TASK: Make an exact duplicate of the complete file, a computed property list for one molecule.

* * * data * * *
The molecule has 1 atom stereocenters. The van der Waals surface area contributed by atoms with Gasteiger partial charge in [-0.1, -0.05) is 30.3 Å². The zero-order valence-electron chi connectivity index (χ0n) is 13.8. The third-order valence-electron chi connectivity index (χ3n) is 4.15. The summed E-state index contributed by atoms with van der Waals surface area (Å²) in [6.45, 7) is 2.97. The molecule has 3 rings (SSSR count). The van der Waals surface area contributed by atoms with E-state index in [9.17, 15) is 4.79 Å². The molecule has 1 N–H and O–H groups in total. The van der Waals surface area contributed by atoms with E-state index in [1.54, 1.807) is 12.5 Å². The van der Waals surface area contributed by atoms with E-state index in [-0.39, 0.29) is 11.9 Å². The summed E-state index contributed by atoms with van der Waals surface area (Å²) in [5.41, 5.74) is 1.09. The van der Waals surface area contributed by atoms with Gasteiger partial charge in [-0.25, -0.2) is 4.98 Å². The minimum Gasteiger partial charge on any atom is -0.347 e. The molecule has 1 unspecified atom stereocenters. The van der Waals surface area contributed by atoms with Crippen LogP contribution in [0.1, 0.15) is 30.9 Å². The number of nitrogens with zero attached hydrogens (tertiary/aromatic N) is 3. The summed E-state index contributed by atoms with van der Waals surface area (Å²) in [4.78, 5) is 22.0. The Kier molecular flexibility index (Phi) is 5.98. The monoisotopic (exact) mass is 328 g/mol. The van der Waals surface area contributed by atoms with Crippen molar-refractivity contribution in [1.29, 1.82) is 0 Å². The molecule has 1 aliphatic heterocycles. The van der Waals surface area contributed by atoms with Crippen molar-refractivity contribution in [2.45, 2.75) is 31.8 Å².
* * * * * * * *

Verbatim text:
The molecule has 1 atom stereocenters. The van der Waals surface area contributed by atoms with Gasteiger partial charge in [-0.1, -0.05) is 30.3 Å². The zero-order valence-electron chi connectivity index (χ0n) is 13.8. The third-order valence-electron chi connectivity index (χ3n) is 4.15. The summed E-state index contributed by atoms with van der Waals surface area (Å²) in [6.45, 7) is 2.97. The molecule has 3 rings (SSSR count). The van der Waals surface area contributed by atoms with E-state index in [9.17, 15) is 4.79 Å². The molecule has 1 N–H and O–H groups in total. The van der Waals surface area contributed by atoms with E-state index in [1.54, 1.807) is 12.5 Å². The van der Waals surface area contributed by atoms with E-state index in [-0.39, 0.29) is 11.9 Å². The summed E-state index contributed by atoms with van der Waals surface area (Å²) in [5.41, 5.74) is 1.09. The van der Waals surface area contributed by atoms with Gasteiger partial charge in [-0.25, -0.2) is 4.98 Å². The minimum Gasteiger partial charge on any atom is -0.347 e. The molecule has 1 unspecified atom stereocenters. The van der Waals surface area contributed by atoms with Crippen LogP contribution in [0.1, 0.15) is 30.9 Å². The number of nitrogens with zero attached hydrogens (tertiary/aromatic N) is 3. The summed E-state index contributed by atoms with van der Waals surface area (Å²) in [4.78, 5) is 22.0. The Kier molecular flexibility index (Phi) is 5.98. The monoisotopic (exact) mass is 328 g/mol. The van der Waals surface area contributed by atoms with Crippen molar-refractivity contribution in [1.29, 1.82) is 0 Å². The molecule has 1 aliphatic heterocycles. The van der Waals surface area contributed by atoms with Crippen molar-refractivity contribution in [2.45, 2.75) is 31.8 Å².